Michael Broadbent’s Efficient Dorm Living Adventure

The year is the future.  Humanity’s years of irresponsible energy usage and pollution have finally come home to roost.  An aging and sickly man slowly hobbles forward across the desolate wasteland.  The ground is soft – moist with undrinkable water, and more like sand than dirt.  Very little vegetation remains, most having long since withered and died from the unending and blistering heat.  The man pauses for a second, grimaces, and then spits out a tooth.  Examining it, he frowns.  That was his last one.  A woman, even more elderly and sickly, approaches.  In her former life, she was a physician, but now she is simply another wanderer, one of the last vestiges of humanity.  “Tell me doctor,” the man says, struggling to muster the energy to speak, “How could all of this been prevented?  Was there anything we could have done?  That I could have done?”  The woman thinks for a moment, and then shrugs.  “I guess if just one more dumb college kid wasn’t so energy inefficient in their dorm, it all could have been avoided.  It was pretty close, honestly.”  The man, upon hearing this, begins crying tears of guilt and falls to his knees.  The reason for this is quite simple: that old man is me, and I am a dumb college kid living in an energy inefficient dorm.

However, the year is not yet the future.  The environmental disaster can still be prevented (or, at the very least, mitigated somewhat), and I will do my best to contribute.  My plan is simple – take whatever actions possible to make my personal college dorm less wasteful and more efficient.  This will likely require a large number of small actions rather than one simple (yet large) lifestyle change.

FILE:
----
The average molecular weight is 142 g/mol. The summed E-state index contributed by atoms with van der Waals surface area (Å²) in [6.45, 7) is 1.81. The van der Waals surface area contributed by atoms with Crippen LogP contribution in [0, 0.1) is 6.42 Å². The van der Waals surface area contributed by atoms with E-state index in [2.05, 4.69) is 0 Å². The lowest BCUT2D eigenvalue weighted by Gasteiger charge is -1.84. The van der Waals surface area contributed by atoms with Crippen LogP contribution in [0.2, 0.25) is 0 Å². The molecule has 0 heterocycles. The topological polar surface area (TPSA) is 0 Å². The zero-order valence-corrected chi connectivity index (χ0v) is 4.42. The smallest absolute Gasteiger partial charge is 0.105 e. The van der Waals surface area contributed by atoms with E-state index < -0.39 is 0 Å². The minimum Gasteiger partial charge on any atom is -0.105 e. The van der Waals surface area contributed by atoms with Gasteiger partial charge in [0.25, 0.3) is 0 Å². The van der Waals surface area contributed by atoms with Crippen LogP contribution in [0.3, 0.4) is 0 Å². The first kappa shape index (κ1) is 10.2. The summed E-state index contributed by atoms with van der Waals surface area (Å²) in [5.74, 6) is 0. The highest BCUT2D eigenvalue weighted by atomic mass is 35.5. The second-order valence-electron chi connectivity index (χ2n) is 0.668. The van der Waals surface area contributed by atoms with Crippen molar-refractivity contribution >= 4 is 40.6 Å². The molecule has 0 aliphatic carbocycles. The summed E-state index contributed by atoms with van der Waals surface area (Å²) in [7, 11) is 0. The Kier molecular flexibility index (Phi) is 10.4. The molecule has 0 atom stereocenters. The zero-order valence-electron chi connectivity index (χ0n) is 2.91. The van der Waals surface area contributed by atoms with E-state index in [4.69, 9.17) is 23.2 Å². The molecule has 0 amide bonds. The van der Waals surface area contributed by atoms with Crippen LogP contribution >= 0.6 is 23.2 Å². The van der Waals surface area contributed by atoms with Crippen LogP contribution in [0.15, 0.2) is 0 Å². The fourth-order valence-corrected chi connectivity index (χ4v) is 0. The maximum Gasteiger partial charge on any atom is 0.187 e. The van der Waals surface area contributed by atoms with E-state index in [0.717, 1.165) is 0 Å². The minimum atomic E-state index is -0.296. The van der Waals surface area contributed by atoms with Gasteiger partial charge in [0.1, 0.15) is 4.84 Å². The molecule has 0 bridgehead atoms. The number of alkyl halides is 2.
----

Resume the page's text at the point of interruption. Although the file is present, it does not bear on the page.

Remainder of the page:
To start, the simplest thing to do would be to ensure nothing is plugged in unless I am using it.  Phantom energy isn’t just limited to computers and electronics – things such as plugged-in cell phones and appliances can leech energy as well.  Beyond that, things start to get a bit more complicated.  Since I have to bring my own drinkable water, I tend to go through a lot of plastic water bottles.  Much of my food is packaged in plastic as well.  I should try to buy more things in bulk rather than in individual bottles or bags.

There are surely more things that I could do beyond those, but more research is required.  For now, it is my goal to simply use less. To aid in my quest, I can use educational websites, and the campus resources provided rather than buying things for myself.  The main barrier to my success is my own hubris and laziness – nothing I plan to do is ‘hard’ per se, but it’ll be a major change in habit, and that always takes a lot of effort.  To remember, I’ll simply put something noticeable on my desk that isn’t normally there.  Every time I see it, I’ll think “Oh right, I’m supposed to not be wasting energy,” and hopefully continue my efficiency journey as planned.  This isn’t something I can just do every once in a while – it will require a constant stream of effort and a complete change in lifestyle.  My family, friends, and roommate will likely be able to help me, at least in some way, so I will make sure not to disregard them.

If I succeed, I’ll lead a cleaner, healthier, cheaper, and more efficient life.  Though, admittedly, I won’t be seeing most of the financial benefits since energy usage doesn’t affect how much tuition costs. These new habits will hopefully stay with me as I move forward in life.  If I fail, my lifestyle will continue to be unhealthy and wasteful.  Also, the aforementioned apocalypse.

My journey begins now!  Or, rather, in a couple of days when I go back to my dorm.  Either way, relatively soon.  Stay tuned!

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